Tag Archives: persistent prayer

It’s a War Out There!

Peninsula Community Church

September 8, 2019

Daniel 10:11-14 And he said to me, “O Daniel, man greatly loved, understand the words that I speak to you, and stand upright, for now I have been sent to you.” And when he had spoken this word to me, I stood up trembling. Then he said to me, “Fear not, Daniel, for from the first day that you set your heart to understand and humbled yourself before your God, your words have been heard, and I have come because of your words. The prince of the kingdom of Persia withstood me twenty-one days, but Michael, one of the chief princes, came to help me, for I was left there with the kings of Persia, and came to make you understand what is to happen to your people in the latter days. For the vision is for days yet to come.”

Throughout history there have been many great battles. Many of these battles changed history and redirected the destiny of the world. When I think of great battles, I think of the battle of Waterloo, Gettysburg and Antietam in the Civil War, Yorktown in the Revolutionary war, Normandy in WWII, and many more. Yorktown was particularly interesting as this victory was won by a group of poorly organized and untrained men who had an overwhelming desire to achieve freedom for the fledgling nation called America. Their enemy was more powerful and better equipped but they won because they had heart and they had vision. 

As we look at this part of Daniel’s story we find that it is really a story about spiritual warfare and victory that comes from God alone. As we review the story, we understand this is truly God’s story. As I have noted so many times before, the Bible is a story of God’s redemption. While Daniel is just one of the characters God used to bring about the vision of redemption for those in captivity, it was really God’s story. God’s plan had always been to redeem Israel and He was using Daniel to set the stage for that work. Prophetically, God had promised Israel that they would return to Jerusalem and that Jerusalem would be restored as a city and Israel as a nation.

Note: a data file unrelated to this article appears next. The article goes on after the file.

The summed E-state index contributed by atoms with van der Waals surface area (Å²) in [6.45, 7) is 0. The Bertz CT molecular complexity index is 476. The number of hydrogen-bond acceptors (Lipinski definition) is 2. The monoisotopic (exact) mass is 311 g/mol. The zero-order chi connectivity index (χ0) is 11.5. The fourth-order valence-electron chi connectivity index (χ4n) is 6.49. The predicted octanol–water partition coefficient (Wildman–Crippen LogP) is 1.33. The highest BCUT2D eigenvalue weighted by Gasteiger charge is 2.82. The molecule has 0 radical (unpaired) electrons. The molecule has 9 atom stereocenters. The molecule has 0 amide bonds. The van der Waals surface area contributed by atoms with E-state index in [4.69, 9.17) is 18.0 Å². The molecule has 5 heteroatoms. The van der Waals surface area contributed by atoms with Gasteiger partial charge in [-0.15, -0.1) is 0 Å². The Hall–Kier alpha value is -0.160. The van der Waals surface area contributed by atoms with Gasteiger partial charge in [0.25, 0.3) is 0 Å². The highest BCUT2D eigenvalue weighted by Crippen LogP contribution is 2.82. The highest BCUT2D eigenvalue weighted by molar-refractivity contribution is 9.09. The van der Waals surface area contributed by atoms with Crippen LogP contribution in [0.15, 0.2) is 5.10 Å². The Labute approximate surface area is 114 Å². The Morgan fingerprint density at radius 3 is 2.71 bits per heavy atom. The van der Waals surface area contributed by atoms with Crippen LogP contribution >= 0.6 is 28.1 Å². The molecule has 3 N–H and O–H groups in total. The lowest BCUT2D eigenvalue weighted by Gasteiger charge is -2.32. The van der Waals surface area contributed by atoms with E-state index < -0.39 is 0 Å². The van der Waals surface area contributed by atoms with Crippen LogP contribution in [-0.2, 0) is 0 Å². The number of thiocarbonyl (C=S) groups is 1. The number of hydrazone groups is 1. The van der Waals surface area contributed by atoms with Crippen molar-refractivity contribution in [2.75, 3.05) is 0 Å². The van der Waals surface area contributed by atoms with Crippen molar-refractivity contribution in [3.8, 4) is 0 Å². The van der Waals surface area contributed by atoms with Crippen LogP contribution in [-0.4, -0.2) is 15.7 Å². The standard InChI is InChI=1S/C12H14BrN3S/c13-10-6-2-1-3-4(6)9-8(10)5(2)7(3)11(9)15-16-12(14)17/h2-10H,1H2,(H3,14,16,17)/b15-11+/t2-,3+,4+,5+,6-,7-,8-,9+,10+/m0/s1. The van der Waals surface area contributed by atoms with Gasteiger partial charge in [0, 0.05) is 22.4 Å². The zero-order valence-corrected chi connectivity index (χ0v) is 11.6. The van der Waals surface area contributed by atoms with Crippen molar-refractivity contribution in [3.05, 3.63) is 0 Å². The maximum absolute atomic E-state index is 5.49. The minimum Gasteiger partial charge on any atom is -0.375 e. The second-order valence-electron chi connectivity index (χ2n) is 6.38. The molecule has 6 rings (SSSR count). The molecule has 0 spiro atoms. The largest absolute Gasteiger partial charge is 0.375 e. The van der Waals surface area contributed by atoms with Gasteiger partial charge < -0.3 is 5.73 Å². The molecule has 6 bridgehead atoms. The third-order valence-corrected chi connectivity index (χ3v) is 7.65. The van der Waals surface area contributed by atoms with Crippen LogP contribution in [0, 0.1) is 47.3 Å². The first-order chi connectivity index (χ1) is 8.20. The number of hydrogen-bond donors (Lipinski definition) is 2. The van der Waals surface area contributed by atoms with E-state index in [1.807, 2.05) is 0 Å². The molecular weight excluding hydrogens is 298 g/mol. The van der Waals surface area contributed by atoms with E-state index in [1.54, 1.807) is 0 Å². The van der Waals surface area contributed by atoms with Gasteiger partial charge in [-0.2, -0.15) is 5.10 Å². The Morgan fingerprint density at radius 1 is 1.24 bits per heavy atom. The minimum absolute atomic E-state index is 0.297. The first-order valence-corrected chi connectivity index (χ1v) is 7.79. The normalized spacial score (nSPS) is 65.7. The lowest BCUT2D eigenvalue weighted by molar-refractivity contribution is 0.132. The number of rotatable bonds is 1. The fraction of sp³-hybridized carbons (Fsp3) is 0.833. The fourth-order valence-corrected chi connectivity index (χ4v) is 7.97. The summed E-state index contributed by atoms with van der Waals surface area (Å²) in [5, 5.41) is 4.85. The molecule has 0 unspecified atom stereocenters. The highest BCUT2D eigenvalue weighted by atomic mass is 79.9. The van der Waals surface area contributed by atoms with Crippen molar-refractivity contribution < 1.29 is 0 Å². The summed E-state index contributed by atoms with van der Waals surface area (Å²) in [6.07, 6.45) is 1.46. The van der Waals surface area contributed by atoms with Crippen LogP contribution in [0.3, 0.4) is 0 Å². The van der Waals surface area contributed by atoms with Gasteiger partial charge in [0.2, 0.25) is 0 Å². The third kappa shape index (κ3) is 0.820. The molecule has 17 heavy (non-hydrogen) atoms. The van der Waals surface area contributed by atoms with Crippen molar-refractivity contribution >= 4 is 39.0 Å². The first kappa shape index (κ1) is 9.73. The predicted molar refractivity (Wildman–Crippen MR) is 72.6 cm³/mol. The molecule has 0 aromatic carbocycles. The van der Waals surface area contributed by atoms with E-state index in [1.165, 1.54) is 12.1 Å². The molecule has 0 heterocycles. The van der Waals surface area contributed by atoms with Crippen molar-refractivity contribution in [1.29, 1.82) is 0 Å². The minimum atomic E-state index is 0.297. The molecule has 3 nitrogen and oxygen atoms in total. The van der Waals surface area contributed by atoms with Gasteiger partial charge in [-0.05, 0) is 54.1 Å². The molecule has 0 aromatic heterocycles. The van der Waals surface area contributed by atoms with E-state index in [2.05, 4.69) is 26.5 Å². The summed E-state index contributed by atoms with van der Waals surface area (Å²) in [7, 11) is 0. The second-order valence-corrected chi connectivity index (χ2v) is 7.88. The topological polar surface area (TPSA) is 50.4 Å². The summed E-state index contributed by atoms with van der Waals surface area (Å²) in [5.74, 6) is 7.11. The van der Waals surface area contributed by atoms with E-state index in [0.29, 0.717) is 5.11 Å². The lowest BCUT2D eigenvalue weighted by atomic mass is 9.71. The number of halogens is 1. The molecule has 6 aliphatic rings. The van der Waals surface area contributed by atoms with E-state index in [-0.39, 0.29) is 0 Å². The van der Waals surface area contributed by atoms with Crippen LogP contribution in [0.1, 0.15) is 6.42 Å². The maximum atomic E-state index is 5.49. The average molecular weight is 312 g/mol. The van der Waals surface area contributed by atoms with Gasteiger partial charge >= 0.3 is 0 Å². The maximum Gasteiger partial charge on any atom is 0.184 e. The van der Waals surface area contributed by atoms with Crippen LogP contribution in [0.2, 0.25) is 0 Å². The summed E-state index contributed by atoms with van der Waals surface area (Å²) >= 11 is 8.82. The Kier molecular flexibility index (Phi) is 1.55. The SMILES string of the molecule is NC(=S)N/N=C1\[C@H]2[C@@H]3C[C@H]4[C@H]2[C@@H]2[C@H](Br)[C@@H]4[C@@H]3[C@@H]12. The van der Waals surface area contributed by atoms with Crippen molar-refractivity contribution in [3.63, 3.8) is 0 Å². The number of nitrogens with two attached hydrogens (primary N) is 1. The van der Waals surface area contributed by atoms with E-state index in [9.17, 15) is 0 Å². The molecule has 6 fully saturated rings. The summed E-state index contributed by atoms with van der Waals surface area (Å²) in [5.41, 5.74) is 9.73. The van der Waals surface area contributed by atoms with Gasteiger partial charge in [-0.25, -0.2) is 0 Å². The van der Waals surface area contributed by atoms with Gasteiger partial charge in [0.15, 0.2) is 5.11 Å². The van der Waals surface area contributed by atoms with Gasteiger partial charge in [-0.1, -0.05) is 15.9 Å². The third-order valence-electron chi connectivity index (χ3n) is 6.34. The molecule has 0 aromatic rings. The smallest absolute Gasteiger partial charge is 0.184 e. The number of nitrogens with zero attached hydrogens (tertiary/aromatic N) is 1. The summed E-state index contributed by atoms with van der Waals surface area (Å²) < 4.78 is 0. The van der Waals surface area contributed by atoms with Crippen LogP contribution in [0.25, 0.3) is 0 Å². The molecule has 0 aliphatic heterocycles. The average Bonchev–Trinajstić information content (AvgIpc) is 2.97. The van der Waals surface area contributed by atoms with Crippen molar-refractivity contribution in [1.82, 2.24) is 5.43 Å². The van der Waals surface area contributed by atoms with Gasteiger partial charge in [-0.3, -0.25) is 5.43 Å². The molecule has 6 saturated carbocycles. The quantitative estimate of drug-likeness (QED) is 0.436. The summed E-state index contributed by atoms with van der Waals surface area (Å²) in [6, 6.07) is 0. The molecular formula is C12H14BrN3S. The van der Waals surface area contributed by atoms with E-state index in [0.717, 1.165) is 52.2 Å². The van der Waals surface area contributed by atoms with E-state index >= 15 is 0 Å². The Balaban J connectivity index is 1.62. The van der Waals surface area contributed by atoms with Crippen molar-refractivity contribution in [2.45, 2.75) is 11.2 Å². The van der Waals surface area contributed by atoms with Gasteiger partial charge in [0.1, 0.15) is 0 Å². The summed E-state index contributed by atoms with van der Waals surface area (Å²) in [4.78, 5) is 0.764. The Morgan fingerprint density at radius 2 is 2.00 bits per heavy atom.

As we pick up this story, we find that Daniel had been praying. He had been praying persistently. He had been praying defiantly. He had been praying confidently. He had faith in His God and He trusted God big time. The problem however is that Daniel was not getting an answer to his prayer. He had prayed and nothing was happening. For many of us we might have given up, but Daniel did not. He continued to pray, and he continued to reach out to God. He trusted God more than anything else or anyone else. His trust was not in his prayers but in the God to whom he was praying. He knew that God would answer in His time and in His way.

At this point in the story, we find that the angel of God appears. Although Gabriel is not directly mentioned in this particular verse, there is an assumption that this was Gabriel as he was the angel God sent to deliver critical messages. Also, we believe this is Gabriel because we find that Gabriel was quick to attend to Daniel’s need in Daniel 9:21. It is noteworthy that the name Gabriel means “God is my strength.” The angel speaks and the words he speaks are powerful and important. The message he shares is a message for us today as much as it was in Daniel’s day.

Notice the first words spoken by Gabriel. Gabriel says that Daniel is greatly loved. He is not just loved, he is greatly loved. Gabriel communicated God’s love for Daniel. God always wanted the best for Daniel in every area of his life, including answered prayer. In this communication, Gabriel is saying that the reason for the unanswered pray is not that Daniel was not loved, but rather that God had a plan for Daniel and the answer had already been set in motion. Too often the enemy makes us believe that because we do not hear from God, we are somehow not loved by God. We can feel forgotten when our prayers are not answered.

Gabriel speaks words of life to Daniel. He let him know that his prayers were being answered. His prayer had already been answered, but the answer was being detained. Notice that Gabriel gave two reasons for the answer to prayer and he gave one reason why the prayer was delayed. The reason Daniel’s prayer was being answered is that Daniel had set his heart to understand and that he humbled himself. His prayer was being held up because there was a battle in heaven.

One of the things that is acknowledged by Gabriel is that Daniel had an understanding of faith and the power of prayer. There is much in life that we do not understand but that must not stop us from praying. How refreshing it is to know that God wants us to understand Him and His word. There is nothing more confusing and heartbreaking than not understanding what God wants from us or being confused about His purpose for our life. Daniel was experiencing dreams and He had been placed before the king at this time to be a servant of the Kingdom of God. Daniel needed understanding and he prayed for that.